20 Things: Goblin Lair (system neutral)

20 Things: Goblin Lair (system neutral)

This installment of Raging Swan Press’ system-neutral #20-series clocks in at 12 pages, 1 page front cover, 2 pages of advertisement, 1 page editorial, 1 page SRD, 1 page back cover, leaving us with 5 pages of content, so let’s take a look!


All righty, we begin with 10 sample goblin personalities: From matron Ghalga Many-whelps to  long-armed Fongoa Strangelsgood, these are pretty cool gobo-ideas – I know they made me want to generate stats for them, which is always a good sign regarding dressing.


After these, we take a look at 10 looting entries – goblin common room and goblin chieftain’s room each get 10 entries. The former can e.g. sport rickety pseudo-thrones, curtains of small bones…pretty cool. The commoner rooms can sport black cauldrons, barrels of spirits – all in all, both lists are cool. However, there are 10 more such entries for goblin guard rooms and 10 things that can be found outside a goblin lair.


The former may contain piles of firewood rigged to collapse, crude carpets, etc. – and, rather cool: There are some suggestions to add traps to the dressing pieces – big kudos. Outside of goblin lairs, tracks, trees with observation platforms – some of these dressing bits can actually make for cool complications to spontaneously insert into modules that are too easy on the PCs.


There also are 20 things to be found in a goblin’s pouch – including snacks from toasted scorpion on a stick to pickles in string. They also contain crude jewelry, teeth – weird stuff, appropriate for goblins. Sounds familiar? Well, that’s because this table uses entries from Dungeon Dressing: Goblin’s Pockets. Finally, we have a page featuring 10 basic descriptions, 10 combats and tactics and 10 sample treasures, allowing for an easy generator to create a vast diversity of goblins – including some hilarious peculiarities.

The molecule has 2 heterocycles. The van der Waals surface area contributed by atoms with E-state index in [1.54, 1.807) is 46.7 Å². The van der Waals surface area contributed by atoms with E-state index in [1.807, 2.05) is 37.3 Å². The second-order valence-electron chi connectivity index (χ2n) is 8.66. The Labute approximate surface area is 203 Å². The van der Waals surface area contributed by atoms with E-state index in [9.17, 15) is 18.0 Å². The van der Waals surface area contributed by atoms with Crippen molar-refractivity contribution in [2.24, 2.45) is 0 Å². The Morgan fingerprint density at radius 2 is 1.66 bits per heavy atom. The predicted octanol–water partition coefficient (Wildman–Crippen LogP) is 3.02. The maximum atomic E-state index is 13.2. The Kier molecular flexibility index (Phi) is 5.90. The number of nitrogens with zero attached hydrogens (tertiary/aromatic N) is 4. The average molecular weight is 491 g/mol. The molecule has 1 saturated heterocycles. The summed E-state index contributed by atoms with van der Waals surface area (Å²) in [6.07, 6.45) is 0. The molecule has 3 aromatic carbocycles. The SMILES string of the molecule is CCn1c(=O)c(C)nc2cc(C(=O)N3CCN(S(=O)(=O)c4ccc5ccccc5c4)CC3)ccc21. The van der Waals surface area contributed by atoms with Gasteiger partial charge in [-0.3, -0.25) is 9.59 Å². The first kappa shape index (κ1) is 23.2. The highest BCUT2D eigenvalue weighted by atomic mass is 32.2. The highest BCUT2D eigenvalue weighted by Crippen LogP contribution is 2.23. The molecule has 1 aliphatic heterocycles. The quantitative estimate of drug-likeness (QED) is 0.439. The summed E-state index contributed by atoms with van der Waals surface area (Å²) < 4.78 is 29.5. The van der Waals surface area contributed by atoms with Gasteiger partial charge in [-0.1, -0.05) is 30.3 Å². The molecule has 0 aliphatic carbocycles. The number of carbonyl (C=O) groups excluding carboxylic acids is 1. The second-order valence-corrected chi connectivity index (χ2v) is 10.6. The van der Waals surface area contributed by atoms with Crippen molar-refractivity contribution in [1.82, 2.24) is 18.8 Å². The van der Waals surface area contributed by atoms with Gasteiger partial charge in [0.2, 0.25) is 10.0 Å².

The final page of the pdf is devoted to goblin past times: 20 general activities and 10 minor encounter-set-ups complement the pdf. The general activities are solid, but not necessarily inspired – it’s more of a basic series of entries for spontaneous use at the table. Entries contain e.g. “loitering” or “arguing” – I wished this was a bit more evocative.



Editing and formatting are top-notch, I noticed no significant glitches. Layout adheres to Raging Swan Press’ elegant two-column b/w-standard and the pdf comes fully bookmarked for your convenience. The b/w-artworks are really nice. Additionally, the pdf comes in two versions, one optimized for the printer and one for screen-use – kudos for going the extra mile there! The pdf sports several pieces of nice b/w-artworks.


Creighton Broadhurst, Eric Hindley and Alex Riggs deliver a solid dressing file here. The entries are diverse and cool, generally well-written and cover a broad spectrum of fun entries. At the same time, I couldn’t help myself and felt that the book didn’t exactly reach genius-levels. It’s well-made and worth getting, if not necessarily brilliant. My final verdict will hence clock in at 4.5 stars, rounded down for the purpose of this platform.


You can get this nice dressing-book here on OBS!


You can directly support Raging Swan Press here on patreon!

Endzeitgeist out.



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